Joy of Metal Clay: Fast Fire BronzClay – Part 2


Last week I began discussing the new Fast Fire BronzClay (check out last weeks post). I managed to successfully fire my first two batches of Fast Fire BronzClay test pieces. I am excited because the base metal clays can be finicky in their ability to sinter properly. I am hoping that there will be better consistency with this Bronze.?!?

Above, is a photograph of some of the fired bronze pieces next to unfired pieces. It gives a visual of the shrinkage. (I forgot to measure to difference between the pieces in order to determine actual shrinkage).
Directions for firing Fast Fire BronzClay can be found on the BronzClay website (Firing Fast Fire BronzClay).
I fired these bronze pieces in my Paragon FireFly top loading brick kiln. They were placed in a steel pan with activated carbon. I placed a one inch layer of carbon down, then my pieces ensuring there was approximately 1/2 inch space between each piece, then I laid down another 1/2 inch layer of carbon, then a few more pieces, finally I added a top 1/2 inch layer of carbon. The lid was place on top of the pan but it was off centered to allow air to escape. I ramped the kiln full speed to 1525 F then held the pieces at this temperature for 2 hours. Of note: the directions from the manufacturer do not give you an exact firing temperature. They recommend that you test fire pieces at 1525F and then adjust your temperature depending on the results from your kiln (blistering = temperature too high, unsintered clay = temperature not high enough).
Of all the pieces that I fired at 1525 F, I only had only one problem with one piece. Apparently if the firing temperature is too high you will get bubbling or blistering on your pieces. I found this with only one of the 20 plus pieces that I fired. Here is a picture below. The piece on the left has numerous bubbles whereas the piece on the right is completely smooth. It is odd that this only happened on one of the pieces….the only other reason this could happen is if your piece is not completely dry upon firing. I cannot explain this any further….it is what it is.
The final photo below is of the piece with a garnet coloured cz. It turned out fine but if you look closely you can see that there is bronze on the surface of the cz. Apparently I did not clean the surface of the cz…now the bronze is permanently attached to the cz. This is what happens if you don’t clean your cz’s before firing. To clean them I usually wait until the clay is dry and I will scratch off the clay with a toothpick, then I take cotton swab with rubbing alcohol on it to clean off the rest of the stone. (I guess I skipped this step in my excitement to get things fired!)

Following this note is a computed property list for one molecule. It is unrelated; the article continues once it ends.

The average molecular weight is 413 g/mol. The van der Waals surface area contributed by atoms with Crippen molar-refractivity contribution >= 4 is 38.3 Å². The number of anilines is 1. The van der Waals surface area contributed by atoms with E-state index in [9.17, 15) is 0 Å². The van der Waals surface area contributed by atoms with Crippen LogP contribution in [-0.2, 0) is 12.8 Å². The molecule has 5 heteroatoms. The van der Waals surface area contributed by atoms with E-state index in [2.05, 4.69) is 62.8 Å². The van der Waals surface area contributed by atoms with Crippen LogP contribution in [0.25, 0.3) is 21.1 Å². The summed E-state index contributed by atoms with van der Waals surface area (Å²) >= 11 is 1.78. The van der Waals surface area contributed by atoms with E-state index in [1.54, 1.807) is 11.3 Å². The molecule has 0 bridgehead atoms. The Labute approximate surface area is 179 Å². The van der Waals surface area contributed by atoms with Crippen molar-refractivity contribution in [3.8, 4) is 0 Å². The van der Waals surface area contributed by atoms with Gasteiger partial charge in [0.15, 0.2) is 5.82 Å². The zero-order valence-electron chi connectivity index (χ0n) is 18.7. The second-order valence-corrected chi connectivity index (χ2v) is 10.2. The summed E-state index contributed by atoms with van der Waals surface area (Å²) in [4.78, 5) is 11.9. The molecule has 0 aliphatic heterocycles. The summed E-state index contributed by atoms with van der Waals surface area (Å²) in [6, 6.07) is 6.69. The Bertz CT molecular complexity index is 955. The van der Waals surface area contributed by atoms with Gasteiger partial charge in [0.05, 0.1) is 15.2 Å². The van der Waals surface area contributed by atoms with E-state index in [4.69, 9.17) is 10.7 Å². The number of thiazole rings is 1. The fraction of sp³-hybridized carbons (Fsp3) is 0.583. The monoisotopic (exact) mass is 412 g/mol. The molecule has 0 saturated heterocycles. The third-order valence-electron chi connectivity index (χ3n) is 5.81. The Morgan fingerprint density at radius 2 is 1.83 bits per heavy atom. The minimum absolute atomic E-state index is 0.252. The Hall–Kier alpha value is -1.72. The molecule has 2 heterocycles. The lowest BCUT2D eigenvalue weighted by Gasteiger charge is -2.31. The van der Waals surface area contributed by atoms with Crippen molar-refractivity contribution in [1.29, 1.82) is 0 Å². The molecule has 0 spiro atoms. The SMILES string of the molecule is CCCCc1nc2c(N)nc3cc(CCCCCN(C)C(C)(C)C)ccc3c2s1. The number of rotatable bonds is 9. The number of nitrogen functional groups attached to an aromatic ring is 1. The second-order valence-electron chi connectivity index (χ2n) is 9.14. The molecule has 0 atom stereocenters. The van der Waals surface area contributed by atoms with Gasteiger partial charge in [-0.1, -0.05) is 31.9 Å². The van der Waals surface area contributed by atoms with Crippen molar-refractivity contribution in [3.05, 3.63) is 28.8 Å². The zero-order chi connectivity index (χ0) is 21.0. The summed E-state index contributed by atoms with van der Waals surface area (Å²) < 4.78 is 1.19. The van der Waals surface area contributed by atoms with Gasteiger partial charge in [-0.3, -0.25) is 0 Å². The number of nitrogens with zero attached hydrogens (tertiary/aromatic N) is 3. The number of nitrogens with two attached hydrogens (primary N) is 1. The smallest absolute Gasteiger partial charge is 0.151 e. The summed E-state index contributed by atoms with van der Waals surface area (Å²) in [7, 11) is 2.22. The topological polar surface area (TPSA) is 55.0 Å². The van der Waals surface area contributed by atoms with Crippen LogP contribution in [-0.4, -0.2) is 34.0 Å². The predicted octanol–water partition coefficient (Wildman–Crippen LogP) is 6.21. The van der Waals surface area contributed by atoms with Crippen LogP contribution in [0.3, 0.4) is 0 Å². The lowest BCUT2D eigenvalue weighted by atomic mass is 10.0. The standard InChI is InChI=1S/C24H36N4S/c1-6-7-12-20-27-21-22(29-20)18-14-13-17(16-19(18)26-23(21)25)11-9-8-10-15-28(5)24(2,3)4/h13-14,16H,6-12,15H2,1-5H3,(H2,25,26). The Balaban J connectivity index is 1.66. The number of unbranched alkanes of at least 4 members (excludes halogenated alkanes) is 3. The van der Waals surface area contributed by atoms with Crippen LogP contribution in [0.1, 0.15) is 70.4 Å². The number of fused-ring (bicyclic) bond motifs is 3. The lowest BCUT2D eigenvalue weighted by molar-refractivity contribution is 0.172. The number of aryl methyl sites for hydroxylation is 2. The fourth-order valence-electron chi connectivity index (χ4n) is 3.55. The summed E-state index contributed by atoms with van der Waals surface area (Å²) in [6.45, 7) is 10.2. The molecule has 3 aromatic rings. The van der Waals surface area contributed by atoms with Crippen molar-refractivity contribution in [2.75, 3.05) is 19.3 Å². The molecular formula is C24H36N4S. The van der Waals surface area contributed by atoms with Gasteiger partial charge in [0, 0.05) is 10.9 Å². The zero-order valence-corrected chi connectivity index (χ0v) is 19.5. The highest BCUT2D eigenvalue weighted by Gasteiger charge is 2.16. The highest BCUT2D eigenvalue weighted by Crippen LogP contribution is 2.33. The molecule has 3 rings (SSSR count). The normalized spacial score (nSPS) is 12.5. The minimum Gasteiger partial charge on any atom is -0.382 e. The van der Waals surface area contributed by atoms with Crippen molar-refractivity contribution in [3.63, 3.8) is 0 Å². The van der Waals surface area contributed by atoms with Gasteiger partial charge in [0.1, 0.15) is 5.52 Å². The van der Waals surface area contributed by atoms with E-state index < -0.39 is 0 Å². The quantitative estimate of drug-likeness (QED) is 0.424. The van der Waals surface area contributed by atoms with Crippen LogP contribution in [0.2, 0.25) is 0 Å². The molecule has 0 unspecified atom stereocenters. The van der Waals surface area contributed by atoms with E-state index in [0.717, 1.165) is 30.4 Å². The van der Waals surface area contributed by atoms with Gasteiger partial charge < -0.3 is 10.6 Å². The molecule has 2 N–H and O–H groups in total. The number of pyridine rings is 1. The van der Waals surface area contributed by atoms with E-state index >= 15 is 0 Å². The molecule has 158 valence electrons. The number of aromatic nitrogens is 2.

About durability of these bronze pieces, they withstood all the banging and bashing I tried!!! I have been unable to break any of the pieces that I have made.
One comment that I have heard it that if you overload your pan when firing or if you do not allow enough space between the pieces then you will run into problems in your firing.
I will keep you up to date about my tests. Next week I hope to post on a patina for Bronze!!!
Stay tuned.


  1. Diana…Firing methods are challenging to figure out the best option for you. In an ideal situation we all should be firing in well ventilated rooms away from our living quarters. That being said, I don't know many artist who have the luxury of doing this. There are many kilns on the market today. I have the Paragon FireFly which I love and was the most affordable at the time for me. If you are going to buy a kiln my advice is to get one with a digital controller as this will allow you to set the temperature and time and there is less of a need to baby sit the kiln. I do not know all the kilns on the market today. I will often refer my students to look at the WholeLottaWhimsy's website kiln comparison guide which gives good information. Or contact another similar supplier as vendors should a good idea about their products that they sell.

    Our BeadFx buyer just informed me that they will be supplying the Ultralite Beehive kiln which I have tried some experiments with and I like it and have read good reviews about it. The only problem is you will not be able to get a high enough temperature to fire copper clay in it (I think its maximum temperature is 1550F…..

    I will try and pull together some information on firing options and put together a post in the future.

    One thing to consider is that when you get into working with metals like copper and bronze each brand has different firing recommendations. For example Art Clay Copper you do not need to use carbon in firing whereas Metal Adventures CopprClay does require carbon.

    There is a system called the speedfire cone which is an open flame (reminds me of a camping stove) and I have a friend who fired both Art Clay Copper and Silver with it. One caveat though you don't have very much flexibility with this method and it is an open flame…not a great option for an appartment.

    There are so many things to consider but hopefully this will help you start thinking about what you want or need.

    Good luck. Heather

  2. I am so glad I found this post. I have just started playing with the fast fire copper and white bronze powder. I absolutely love working with the new powder clays. So far I've done 3 firings and am not sure if I'm getting the best results. The directions I have call for a two step firing with the first one ramping full speed to 1000 degrees f for 30 minutes to 2 hours, cool to room temp. Fire again full speed to 1250 degrees f, hold for 2 hours. I had two of my larger round hoop shape earrings break (not happy) and the rest seems okay. However I can't figure out how to clean the fired pieces and bring them to a nice shine. Can you help?

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